Letters to work Santa

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Some festive rewards can go down like a lump of coal. So when it comes to gifts perhaps its time you read your employees' Christmas lists

The news that sleigh bells are ringing and Santa is on his way makes some people brim over with excitement, while others are struck with a sense of impending doom. This ambivalence extends to the workplace, with the festive season presenting both an opportunity and threat to staff morale, depending on how insightfully HR approaches the Christmas question.

One thing is for sure this year: with diversity a hot topic on business agendas, a blanket strategy of handing out cheap plonk and naff Christmas chocolates is not going to cut the mustard. This tactic smacks of laziness and thoughtlessness, not least because many employees don’t drink alcohol for religious and/or health reasons, many are dieting or cutting down on their sugar intake, and many don’t celebrate Christmas at all.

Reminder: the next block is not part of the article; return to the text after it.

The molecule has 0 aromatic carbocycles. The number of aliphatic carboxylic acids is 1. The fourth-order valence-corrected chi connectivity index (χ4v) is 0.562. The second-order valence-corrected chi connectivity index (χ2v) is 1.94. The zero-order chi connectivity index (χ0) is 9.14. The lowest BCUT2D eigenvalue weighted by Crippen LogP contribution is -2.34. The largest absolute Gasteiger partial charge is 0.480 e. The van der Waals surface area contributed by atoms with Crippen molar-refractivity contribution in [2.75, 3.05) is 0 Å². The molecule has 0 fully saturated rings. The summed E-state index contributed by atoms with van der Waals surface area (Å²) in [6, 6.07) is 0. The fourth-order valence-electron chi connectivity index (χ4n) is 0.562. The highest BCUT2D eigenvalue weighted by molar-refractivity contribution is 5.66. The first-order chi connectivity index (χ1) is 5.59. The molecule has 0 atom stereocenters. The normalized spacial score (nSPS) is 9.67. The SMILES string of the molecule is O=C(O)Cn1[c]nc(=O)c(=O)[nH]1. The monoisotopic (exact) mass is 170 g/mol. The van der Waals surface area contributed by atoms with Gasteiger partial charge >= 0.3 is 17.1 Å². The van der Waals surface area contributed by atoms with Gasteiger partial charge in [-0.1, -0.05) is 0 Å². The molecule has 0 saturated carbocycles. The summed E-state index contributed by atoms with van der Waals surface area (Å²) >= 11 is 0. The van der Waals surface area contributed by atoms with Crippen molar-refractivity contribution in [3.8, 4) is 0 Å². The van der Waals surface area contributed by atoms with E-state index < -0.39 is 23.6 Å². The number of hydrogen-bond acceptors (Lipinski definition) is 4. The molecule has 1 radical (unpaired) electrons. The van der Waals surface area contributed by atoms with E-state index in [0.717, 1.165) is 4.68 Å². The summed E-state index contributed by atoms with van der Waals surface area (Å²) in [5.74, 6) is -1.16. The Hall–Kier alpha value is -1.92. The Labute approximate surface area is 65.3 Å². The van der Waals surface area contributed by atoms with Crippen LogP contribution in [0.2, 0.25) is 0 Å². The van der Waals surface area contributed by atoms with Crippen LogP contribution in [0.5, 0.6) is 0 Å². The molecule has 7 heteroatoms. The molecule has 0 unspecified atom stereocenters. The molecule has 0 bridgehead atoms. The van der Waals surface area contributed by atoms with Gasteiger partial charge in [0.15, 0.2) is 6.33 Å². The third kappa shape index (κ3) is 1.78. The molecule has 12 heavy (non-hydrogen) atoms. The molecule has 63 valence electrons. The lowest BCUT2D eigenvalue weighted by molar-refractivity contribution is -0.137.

For Virgin Money’s people director Matt Elliott Christmas serves as an effective calendar marker for reflecting. It brings the year to a close and recognises achievement, regardless of whether all employees celebrate it or not. The firm holds community days to support local charities, hosts staff parties, and lays on family entertainment for employees’ kids as ways of connecting work and home life.

“The festive period is more about togetherness than receiving a gift or reward,” he says. “[It] provides an important opportunity to reflect on the year and truly appreciate the efforts of all our people.”